Labour’s woke apparatchiks, for all the copious lip-service they pay to ‘diversity and inclusion’ (while persistently appointing white men to their top leadership posts), could see the Tory coronation of Britain’s first ethnic minority prime minister drive a stake through the heart of their virtue-signalling sanctimony.
What, after all, would they have to offer in response to a party which, having previously appointed the first ever British Jew (Benjamin Disraeli), females (Margaret Thatcher and Theresa May) and Catholic (Boris Johnson) to №10, had scored yet another ‘social justice’ touchdown by placing one of the ‘persons of colour’ whom Labour purports to champion into Downing Street?
For all of its empty platitudes about equity, the Labour Party’s stubborn message to those of its members who may aspire to lead the movement has been a consistent one since its founding in 1900: only white male Anglicans need apply.
Were the Tory Party to appoint a son (or daughter) of the Commonwealth to the top job in the ‘Mother Country’, the avalanche of goodwill that would cascade Britain’s way could see its member states throw wide open the doors of their collective $13 trillion market to British businesses in a manner that consolidated Brexit and boosted our GDP to heights hitherto unscaled.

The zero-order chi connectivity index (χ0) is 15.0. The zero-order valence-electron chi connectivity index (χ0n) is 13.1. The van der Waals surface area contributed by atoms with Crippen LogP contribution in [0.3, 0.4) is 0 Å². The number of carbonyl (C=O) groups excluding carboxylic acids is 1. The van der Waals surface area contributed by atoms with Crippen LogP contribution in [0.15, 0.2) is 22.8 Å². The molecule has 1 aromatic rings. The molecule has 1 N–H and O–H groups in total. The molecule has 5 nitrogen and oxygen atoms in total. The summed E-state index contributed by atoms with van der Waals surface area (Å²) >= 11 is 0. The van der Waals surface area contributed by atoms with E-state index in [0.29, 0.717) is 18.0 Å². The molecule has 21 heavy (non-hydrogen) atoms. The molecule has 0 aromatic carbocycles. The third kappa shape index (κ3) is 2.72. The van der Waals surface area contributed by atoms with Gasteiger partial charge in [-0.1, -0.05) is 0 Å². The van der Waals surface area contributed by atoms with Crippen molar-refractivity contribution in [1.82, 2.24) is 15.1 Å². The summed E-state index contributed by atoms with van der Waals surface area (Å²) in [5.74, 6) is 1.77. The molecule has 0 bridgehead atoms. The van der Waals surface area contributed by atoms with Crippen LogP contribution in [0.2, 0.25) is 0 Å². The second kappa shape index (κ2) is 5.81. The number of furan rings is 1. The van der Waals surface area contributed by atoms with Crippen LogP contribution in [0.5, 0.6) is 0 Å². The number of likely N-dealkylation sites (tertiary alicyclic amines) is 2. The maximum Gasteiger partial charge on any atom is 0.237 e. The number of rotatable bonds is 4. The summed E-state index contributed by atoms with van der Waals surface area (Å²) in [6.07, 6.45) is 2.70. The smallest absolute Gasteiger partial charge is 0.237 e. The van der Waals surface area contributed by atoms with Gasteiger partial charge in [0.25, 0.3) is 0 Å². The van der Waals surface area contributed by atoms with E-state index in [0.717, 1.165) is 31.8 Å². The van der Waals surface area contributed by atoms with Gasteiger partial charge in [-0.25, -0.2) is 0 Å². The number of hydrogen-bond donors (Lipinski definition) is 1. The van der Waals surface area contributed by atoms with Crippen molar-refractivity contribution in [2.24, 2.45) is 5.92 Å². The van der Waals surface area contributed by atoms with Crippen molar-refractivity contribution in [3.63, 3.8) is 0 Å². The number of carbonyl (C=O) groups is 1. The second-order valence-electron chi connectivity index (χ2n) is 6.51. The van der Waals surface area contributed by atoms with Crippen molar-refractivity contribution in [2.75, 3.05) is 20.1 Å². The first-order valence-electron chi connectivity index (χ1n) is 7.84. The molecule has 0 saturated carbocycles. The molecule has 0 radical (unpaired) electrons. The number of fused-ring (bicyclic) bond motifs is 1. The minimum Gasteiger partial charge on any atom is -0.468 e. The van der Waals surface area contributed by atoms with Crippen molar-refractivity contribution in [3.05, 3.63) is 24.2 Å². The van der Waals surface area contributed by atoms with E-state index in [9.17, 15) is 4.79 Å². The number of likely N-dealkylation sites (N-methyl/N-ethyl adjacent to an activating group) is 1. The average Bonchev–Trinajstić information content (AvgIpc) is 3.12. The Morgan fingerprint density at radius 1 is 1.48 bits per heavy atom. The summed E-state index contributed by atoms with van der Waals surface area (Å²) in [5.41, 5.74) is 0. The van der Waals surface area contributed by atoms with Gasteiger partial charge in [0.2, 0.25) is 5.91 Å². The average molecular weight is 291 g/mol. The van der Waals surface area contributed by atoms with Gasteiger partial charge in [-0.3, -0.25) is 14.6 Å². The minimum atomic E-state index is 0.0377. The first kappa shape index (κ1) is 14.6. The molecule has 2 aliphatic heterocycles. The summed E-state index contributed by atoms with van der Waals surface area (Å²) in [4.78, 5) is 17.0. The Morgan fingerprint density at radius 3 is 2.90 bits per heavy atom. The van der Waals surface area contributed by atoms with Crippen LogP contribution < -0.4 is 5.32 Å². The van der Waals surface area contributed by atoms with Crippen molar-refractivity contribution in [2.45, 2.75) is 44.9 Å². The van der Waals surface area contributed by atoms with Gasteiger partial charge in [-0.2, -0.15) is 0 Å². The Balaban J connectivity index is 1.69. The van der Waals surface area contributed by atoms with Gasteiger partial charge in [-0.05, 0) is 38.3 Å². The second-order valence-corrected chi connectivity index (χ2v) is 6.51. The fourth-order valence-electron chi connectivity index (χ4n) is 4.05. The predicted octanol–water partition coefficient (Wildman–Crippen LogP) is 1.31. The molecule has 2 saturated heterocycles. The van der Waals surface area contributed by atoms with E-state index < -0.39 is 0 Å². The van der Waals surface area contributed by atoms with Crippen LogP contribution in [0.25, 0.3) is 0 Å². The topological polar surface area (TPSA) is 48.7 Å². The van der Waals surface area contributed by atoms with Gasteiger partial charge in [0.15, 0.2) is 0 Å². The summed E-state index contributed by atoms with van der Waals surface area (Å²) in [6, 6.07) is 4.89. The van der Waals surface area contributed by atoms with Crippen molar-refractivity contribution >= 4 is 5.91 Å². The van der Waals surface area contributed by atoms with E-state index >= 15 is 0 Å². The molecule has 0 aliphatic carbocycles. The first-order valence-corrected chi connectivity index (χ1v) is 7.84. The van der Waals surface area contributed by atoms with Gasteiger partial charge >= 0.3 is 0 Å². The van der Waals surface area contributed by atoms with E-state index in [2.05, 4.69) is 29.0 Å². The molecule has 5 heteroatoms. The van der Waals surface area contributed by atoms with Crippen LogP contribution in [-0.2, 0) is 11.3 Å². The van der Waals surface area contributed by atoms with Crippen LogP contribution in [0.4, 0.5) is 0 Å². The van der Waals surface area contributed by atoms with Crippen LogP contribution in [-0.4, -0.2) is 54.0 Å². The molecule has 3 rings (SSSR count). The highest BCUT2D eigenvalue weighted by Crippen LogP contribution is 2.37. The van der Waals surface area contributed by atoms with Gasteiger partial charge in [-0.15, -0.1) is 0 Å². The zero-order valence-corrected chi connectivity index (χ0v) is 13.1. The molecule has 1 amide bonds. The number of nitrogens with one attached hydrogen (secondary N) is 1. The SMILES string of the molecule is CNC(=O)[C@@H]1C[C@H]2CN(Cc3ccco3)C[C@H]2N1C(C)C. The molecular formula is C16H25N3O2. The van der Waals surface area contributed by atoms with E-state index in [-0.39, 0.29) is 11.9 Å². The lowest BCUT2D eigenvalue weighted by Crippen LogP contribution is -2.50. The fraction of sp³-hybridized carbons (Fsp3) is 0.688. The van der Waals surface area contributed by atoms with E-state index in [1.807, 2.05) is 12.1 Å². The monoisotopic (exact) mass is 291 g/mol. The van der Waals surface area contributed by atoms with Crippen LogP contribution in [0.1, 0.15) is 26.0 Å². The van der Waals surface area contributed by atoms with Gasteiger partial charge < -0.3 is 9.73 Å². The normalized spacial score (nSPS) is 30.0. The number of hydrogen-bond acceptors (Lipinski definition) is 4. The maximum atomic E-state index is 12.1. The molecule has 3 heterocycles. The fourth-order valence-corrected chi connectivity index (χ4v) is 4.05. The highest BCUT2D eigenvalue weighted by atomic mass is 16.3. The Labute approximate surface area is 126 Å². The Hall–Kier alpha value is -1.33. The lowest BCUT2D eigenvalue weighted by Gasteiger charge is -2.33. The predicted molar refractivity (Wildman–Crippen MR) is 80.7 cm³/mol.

Selecting the Iraqi-born Muslim Zahawi, in particular, could produce a cost-of-living windfall for the UK by triggering a wave of euphoria across the two billion-strong Muslim world which, in turn, might spur its oil rich sheikhdoms to reward Britain by raising oil production in a manner that brought down those soaring fuel prices that have aggravated the public’s recent economic hardships. Such is the compelling economic case for a Zahawi candidacy and one which should incentivise Tories to summon the courage to shatter this final glass ceiling.
So bold a gesture of political courage by the Tory Party would skyrocket the regard in which Britons were held across the globe and make our country a shining good news story in a world beset by so much that isn’t. And Johnson could yet leave office bathed in the glory of his having been the most consequential prime minister since Churchill should he place what remains of his political capital behind a Sunak, Braverman or Zahawi candidacy.
Since no previous occupant of Downing Street has ever appointed so ethnically diverse a set of personalities to their cabinet, Johnson could rightfully lay claim to his having made as much history upon his departure as he made during his tumultuous yet iconoclastic tenure.
For by leaving Downing Street as Britain’s first ever Catholic prime minister, Johnson may have just cued up his succession by Europe’s first ever Muslim (or Hindu) one.
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ABOUT THE AUTHOR
Paul Bitakaramire is an experienced ecommerce and marketing professional as well as a published writer whose articles have appeared in Britain’s Spectator magazine and elsewhere. He lives in the north of England and can be followed on YouTube.